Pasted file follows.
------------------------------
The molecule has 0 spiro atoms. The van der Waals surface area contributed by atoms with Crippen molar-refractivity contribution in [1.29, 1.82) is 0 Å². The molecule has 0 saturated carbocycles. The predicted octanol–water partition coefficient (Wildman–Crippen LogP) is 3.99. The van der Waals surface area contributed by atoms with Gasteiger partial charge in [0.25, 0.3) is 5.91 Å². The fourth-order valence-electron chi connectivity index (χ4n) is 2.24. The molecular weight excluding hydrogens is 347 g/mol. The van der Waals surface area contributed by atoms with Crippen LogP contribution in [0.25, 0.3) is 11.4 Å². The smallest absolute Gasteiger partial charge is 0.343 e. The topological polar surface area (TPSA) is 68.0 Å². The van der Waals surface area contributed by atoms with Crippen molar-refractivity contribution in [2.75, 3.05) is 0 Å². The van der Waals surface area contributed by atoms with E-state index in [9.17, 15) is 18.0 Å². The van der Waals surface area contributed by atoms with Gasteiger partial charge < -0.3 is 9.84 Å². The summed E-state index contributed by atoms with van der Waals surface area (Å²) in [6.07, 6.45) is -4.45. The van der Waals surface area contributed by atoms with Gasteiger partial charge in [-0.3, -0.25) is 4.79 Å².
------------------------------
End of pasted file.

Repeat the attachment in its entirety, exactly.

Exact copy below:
The molecule has 0 spiro atoms. The van der Waals surface area contributed by atoms with Crippen molar-refractivity contribution in [1.29, 1.82) is 0 Å². The molecule has 0 saturated carbocycles. The predicted octanol–water partition coefficient (Wildman–Crippen LogP) is 3.99. The van der Waals surface area contributed by atoms with Gasteiger partial charge in [0.25, 0.3) is 5.91 Å². The fourth-order valence-electron chi connectivity index (χ4n) is 2.24. The molecular weight excluding hydrogens is 347 g/mol. The van der Waals surface area contributed by atoms with Crippen LogP contribution in [0.25, 0.3) is 11.4 Å². The smallest absolute Gasteiger partial charge is 0.343 e. The topological polar surface area (TPSA) is 68.0 Å². The van der Waals surface area contributed by atoms with Crippen molar-refractivity contribution in [2.75, 3.05) is 0 Å². The van der Waals surface area contributed by atoms with E-state index in [9.17, 15) is 18.0 Å². The van der Waals surface area contributed by atoms with Gasteiger partial charge < -0.3 is 9.84 Å². The summed E-state index contributed by atoms with van der Waals surface area (Å²) in [6.07, 6.45) is -4.45. The van der Waals surface area contributed by atoms with Gasteiger partial charge in [-0.3, -0.25) is 4.79 Å².